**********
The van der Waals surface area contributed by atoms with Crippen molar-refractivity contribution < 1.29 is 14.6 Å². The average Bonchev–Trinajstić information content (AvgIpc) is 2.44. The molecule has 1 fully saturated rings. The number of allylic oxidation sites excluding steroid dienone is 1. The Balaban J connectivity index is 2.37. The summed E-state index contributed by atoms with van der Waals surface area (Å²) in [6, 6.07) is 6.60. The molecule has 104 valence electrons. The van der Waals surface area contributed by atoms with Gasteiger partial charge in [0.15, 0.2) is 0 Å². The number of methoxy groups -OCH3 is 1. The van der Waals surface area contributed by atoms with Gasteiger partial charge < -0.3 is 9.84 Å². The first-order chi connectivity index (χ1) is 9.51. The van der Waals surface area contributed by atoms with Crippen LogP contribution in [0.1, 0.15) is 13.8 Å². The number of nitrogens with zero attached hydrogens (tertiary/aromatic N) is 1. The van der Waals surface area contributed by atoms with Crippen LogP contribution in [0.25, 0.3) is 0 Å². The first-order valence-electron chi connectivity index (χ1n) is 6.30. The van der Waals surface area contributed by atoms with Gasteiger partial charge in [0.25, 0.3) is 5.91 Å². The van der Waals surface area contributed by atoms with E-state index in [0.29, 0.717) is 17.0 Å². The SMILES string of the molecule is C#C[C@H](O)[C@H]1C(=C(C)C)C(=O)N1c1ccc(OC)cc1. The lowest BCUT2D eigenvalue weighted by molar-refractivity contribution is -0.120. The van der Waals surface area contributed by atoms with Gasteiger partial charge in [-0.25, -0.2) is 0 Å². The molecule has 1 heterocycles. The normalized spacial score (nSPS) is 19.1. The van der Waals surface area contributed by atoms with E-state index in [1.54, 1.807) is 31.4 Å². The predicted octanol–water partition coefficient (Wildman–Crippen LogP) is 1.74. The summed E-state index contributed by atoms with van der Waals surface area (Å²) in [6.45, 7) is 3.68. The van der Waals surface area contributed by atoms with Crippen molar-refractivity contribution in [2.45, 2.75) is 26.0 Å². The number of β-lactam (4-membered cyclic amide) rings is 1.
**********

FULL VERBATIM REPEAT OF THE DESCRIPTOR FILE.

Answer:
The van der Waals surface area contributed by atoms with Crippen molar-refractivity contribution < 1.29 is 14.6 Å². The average Bonchev–Trinajstić information content (AvgIpc) is 2.44. The molecule has 1 fully saturated rings. The number of allylic oxidation sites excluding steroid dienone is 1. The Balaban J connectivity index is 2.37. The summed E-state index contributed by atoms with van der Waals surface area (Å²) in [6, 6.07) is 6.60. The molecule has 104 valence electrons. The van der Waals surface area contributed by atoms with Gasteiger partial charge in [0.15, 0.2) is 0 Å². The number of methoxy groups -OCH3 is 1. The van der Waals surface area contributed by atoms with Gasteiger partial charge < -0.3 is 9.84 Å². The first-order chi connectivity index (χ1) is 9.51. The van der Waals surface area contributed by atoms with Crippen LogP contribution in [0.1, 0.15) is 13.8 Å². The number of nitrogens with zero attached hydrogens (tertiary/aromatic N) is 1. The van der Waals surface area contributed by atoms with Crippen LogP contribution in [0.25, 0.3) is 0 Å². The first-order valence-electron chi connectivity index (χ1n) is 6.30. The van der Waals surface area contributed by atoms with Gasteiger partial charge in [0.25, 0.3) is 5.91 Å². The van der Waals surface area contributed by atoms with E-state index in [0.29, 0.717) is 17.0 Å². The SMILES string of the molecule is C#C[C@H](O)[C@H]1C(=C(C)C)C(=O)N1c1ccc(OC)cc1. The lowest BCUT2D eigenvalue weighted by molar-refractivity contribution is -0.120. The van der Waals surface area contributed by atoms with Gasteiger partial charge in [-0.25, -0.2) is 0 Å². The molecule has 1 heterocycles. The normalized spacial score (nSPS) is 19.1. The van der Waals surface area contributed by atoms with E-state index in [1.54, 1.807) is 31.4 Å². The predicted octanol–water partition coefficient (Wildman–Crippen LogP) is 1.74. The summed E-state index contributed by atoms with van der Waals surface area (Å²) in [6.45, 7) is 3.68. The van der Waals surface area contributed by atoms with Crippen molar-refractivity contribution in [2.45, 2.75) is 26.0 Å². The number of β-lactam (4-membered cyclic amide) rings is 1.